Category Archives: Engineering

Determine the thrust available to propel the cart.

A CO2 cartridge is used to propel a small rocket cart.

Compressed gas, stored at 35 MPa and 20C, is expanded

through a smoothly contoured converging nozzle with 0.5

mm throat diameter. The back pressure is atmospheric.

Calculate the pressure at the nozzle throat. Evaluate the

mass flow rate of carbon dioxide through the nozzle.

Determine the thrust available to propel the cart. How much

would the thrust increase if a diverging section were added to

the nozzle to expand the gas to atmospheric pressure? What

is the exit area? Show stagnation states, static states, and the

processes on a Ts diagram.

Determine the range(s) of inlet stagnation pressures for which the nozzle will be free from normal shocks.

A converging-diverging nozzle, with Ae/At 5 1.633, is

designed to operate with atmospheric pressure at the exit

plane. Determine the range(s) of inlet stagnation pressures

for which the nozzle will be free from normal shocks.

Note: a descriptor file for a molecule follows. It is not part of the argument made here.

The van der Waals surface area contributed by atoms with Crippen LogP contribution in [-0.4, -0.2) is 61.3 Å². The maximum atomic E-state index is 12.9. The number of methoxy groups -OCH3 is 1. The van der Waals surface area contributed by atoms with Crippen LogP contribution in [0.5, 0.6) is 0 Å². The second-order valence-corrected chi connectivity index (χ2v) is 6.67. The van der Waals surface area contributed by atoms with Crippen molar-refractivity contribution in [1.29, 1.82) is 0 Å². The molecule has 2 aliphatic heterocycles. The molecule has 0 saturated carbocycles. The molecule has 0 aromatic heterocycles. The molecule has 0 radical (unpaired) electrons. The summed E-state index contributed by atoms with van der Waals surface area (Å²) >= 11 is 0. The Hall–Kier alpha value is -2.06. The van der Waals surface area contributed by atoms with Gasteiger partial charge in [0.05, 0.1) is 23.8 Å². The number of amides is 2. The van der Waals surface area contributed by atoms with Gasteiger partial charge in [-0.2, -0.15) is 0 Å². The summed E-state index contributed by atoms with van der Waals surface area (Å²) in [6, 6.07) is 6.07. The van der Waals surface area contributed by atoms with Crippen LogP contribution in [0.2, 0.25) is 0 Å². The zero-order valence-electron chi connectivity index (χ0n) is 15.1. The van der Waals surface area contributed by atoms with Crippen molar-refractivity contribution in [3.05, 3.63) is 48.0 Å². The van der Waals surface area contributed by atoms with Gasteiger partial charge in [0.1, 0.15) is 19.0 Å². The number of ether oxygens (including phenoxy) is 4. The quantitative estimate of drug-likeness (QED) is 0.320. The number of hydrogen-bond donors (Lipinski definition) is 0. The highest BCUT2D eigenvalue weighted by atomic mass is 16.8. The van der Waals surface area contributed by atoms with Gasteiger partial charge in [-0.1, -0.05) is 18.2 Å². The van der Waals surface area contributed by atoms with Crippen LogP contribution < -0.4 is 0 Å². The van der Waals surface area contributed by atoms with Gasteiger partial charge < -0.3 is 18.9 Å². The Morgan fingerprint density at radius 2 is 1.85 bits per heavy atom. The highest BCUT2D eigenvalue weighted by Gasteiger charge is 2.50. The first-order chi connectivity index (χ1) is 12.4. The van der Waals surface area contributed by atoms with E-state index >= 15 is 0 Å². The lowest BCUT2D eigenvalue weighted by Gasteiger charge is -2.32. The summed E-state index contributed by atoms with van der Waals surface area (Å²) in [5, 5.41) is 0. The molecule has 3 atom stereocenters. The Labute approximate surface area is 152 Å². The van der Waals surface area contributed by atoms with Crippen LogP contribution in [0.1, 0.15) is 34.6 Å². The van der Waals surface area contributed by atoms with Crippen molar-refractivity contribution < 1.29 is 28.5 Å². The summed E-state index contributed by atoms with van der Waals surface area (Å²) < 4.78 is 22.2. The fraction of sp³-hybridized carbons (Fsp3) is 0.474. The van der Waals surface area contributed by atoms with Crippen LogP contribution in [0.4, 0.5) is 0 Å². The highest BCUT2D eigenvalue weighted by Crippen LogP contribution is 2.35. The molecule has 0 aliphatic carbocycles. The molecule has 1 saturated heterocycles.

13.106 Air flows through a converging-diverging nozzle with

Ae/At 5 1.87. Upstream, T01 5 240

F and p01 5 100 psia.

The back pressure is maintained at 40 psia. Determine the

Mach number and flow speed in the nozzle exit plane.

Find the range of exit pressures for which the duct exit flow is choked.

Room air is drawn into an insulated duct of constant

area through a smoothly contoured converging nozzle.

Room conditions are T 5 80

F and p 5 14:7 psia. The duct

diameter is D 5 1 in. The pressure at the duct inlet (nozzle

outlet) is p1 5 13 psia. Find (a) the mass flow rate in the duct

and (b) the range of exit pressures for which the duct exit

flow is choked.

*These problems require material from sections that may be omitted without loss of continuity in the text material.

778 Chapter 13 Compressible Flow

Show static and stagnation state points and the process path on a Ts diagram.

Measurements are made of compressible flow in a long

smooth 7.16 mm i.d. tube. Air is drawn from the surroundings

(20C and 101 kPa) by a vacuum pump downstream. Pressure